A sensible decision north of the border.

Margo MacDonald’s “End of Life Assistance” bill has been heavily defeated in the Scottish Parliament

Euphemism and verbal evasions and ambiguities can have no place in sound law-making.

The Scottish Parliament has declared unambiguously that MSP Margo MacDonald’s “End of Life Assistance” Bill should not proceed further. On 1 December, on a free vote, 85 MSPs voted against the bill, with only 16 supporting it: there were two abstentions.

The Holyrood committee that examined the bill had expressed serious reservations about it in its report published on 18 November.

It drew attention to a considerable number of defects, not the least of them being the bill’s ambiguity about what it was seeking to legalise, and stated that “the majority of the committee was not persuaded that the case had been made to decriminalise the law of homicide as it applies to assisted suicide and voluntary euthanasia, termed ‘end-of-life assistance’ in the Bill, and accordingly does not recommend the general principles of the Bill to the Parliament ”.

The Parliament’s decision is a sensible one. But there remains the question: will any lessons be learned from this experience?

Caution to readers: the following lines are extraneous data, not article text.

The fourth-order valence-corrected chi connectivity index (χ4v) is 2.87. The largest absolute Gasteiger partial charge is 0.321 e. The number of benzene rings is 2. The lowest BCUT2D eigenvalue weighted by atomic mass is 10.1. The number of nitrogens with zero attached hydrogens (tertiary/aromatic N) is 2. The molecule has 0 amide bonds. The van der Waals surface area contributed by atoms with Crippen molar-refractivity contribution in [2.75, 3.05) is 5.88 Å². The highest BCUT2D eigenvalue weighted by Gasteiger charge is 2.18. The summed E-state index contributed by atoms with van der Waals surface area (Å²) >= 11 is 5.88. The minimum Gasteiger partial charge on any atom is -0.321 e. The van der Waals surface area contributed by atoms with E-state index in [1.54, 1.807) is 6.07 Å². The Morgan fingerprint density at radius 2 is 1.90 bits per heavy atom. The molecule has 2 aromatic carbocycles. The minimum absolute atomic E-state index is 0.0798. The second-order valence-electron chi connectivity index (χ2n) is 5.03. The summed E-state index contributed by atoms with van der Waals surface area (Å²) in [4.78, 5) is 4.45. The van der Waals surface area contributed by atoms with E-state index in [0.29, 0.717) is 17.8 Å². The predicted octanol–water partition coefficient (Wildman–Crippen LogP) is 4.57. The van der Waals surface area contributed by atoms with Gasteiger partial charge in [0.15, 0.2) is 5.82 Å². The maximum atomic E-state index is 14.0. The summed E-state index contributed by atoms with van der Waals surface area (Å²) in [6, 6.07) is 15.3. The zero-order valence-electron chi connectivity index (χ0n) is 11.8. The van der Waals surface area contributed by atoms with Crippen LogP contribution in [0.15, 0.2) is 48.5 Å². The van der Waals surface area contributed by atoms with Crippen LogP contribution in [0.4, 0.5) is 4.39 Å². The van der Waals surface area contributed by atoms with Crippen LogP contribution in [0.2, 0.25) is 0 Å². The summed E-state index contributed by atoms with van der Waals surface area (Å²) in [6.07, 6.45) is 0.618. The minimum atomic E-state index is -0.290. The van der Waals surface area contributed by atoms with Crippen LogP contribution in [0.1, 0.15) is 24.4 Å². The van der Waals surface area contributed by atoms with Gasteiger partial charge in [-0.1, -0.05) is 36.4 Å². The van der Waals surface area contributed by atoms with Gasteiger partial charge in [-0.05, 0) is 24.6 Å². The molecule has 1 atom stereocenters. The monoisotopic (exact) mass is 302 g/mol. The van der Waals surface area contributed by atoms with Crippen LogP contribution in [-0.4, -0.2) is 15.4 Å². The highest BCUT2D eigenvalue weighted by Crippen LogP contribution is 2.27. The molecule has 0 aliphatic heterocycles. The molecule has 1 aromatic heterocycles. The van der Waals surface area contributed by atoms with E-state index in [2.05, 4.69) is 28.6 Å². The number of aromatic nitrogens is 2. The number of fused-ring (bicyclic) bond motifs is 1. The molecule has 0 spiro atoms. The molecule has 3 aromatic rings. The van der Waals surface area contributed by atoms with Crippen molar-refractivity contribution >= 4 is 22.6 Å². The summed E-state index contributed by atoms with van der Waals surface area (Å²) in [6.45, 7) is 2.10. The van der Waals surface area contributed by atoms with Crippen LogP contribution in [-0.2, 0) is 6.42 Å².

For the ‘assisted dying’ campaigners, there are two main lessons here.

One is that a serious effort now has to be made to strengthen the ‘safeguards’ that have appeared not only in Margo MacDonald’s failed bill but also in previous unsuccessful legislative proposals in England and Wales – and still continue to form part of the repertoire of the ‘assisted dying’ movement south of the border.

Five years ago a select committee of the House of Lords exposed a series of flaws in these so-called safeguards, yet nothing has been done in the intervening period by the campaigners to remedy them.

It must surely be clear by now, after two rejections at Westminster and another at Holyrood, that the token safeguards that are repeatedly and routinely trundled out are just not going to pass muster.

The second lesson for the campaigners is that there is a need to think seriously about separating ‘assisted dying’ from clinical practice and health care. The majority of doctors want nothing to do with it and any law that embedded ‘assisted dying’ within health care could be expected to result in the ‘doctor shopping’ that is such an unhappy and dangerous feature of the Oregon scene.

There has been vague talk of ‘tribunals’ for ‘assisted dying’, but these ideas have not been spelled out. This is a central issue in the debate and it needs to be addressed seriously.

For all of us, the main lesson is not to be taken in by euphemisms like ‘end of life assistance’.

It is understandable that campaigners should resort to such language in order not to frighten the horses. But law-making is a serious business and Parliament, north and south of the border, has a right to be told in plain language what it is being asked to make lawful and unlawful.

We have seen assisted suicide and euthanasia redefined as ‘assisted dying’ and lethal drugs described as ‘medication’. This is not good enough. Euphemism and verbal evasions and ambiguities can have no place in sound law-making.